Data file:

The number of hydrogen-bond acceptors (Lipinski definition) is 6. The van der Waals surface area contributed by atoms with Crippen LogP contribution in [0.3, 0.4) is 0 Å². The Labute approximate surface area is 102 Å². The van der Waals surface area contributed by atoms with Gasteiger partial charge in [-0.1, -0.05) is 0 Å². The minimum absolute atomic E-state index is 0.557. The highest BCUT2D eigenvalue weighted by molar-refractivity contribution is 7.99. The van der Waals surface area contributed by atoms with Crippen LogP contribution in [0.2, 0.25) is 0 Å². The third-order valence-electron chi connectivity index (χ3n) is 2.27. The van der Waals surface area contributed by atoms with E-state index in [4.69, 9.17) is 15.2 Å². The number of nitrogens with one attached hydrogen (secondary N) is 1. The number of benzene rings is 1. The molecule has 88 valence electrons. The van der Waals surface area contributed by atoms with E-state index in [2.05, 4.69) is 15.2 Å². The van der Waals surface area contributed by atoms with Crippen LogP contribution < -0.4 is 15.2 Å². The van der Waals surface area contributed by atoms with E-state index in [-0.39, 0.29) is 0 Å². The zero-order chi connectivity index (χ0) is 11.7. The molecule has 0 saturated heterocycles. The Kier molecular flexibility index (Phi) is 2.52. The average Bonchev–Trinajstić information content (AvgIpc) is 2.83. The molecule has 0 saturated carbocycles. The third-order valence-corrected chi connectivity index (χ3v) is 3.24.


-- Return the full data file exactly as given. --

The number of hydrogen-bond acceptors (Lipinski definition) is 6. The van der Waals surface area contributed by atoms with Crippen LogP contribution in [0.3, 0.4) is 0 Å². The Labute approximate surface area is 102 Å². The van der Waals surface area contributed by atoms with Gasteiger partial charge in [-0.1, -0.05) is 0 Å². The minimum absolute atomic E-state index is 0.557. The highest BCUT2D eigenvalue weighted by molar-refractivity contribution is 7.99. The van der Waals surface area contributed by atoms with Crippen LogP contribution in [0.2, 0.25) is 0 Å². The third-order valence-electron chi connectivity index (χ3n) is 2.27. The van der Waals surface area contributed by atoms with E-state index in [4.69, 9.17) is 15.2 Å². The number of nitrogens with one attached hydrogen (secondary N) is 1. The number of benzene rings is 1. The molecule has 88 valence electrons. The van der Waals surface area contributed by atoms with E-state index in [2.05, 4.69) is 15.2 Å². The van der Waals surface area contributed by atoms with Crippen LogP contribution < -0.4 is 15.2 Å². The van der Waals surface area contributed by atoms with E-state index in [-0.39, 0.29) is 0 Å². The zero-order chi connectivity index (χ0) is 11.7. The molecule has 0 saturated heterocycles. The Kier molecular flexibility index (Phi) is 2.52. The average Bonchev–Trinajstić information content (AvgIpc) is 2.83. The molecule has 0 saturated carbocycles. The third-order valence-corrected chi connectivity index (χ3v) is 3.24.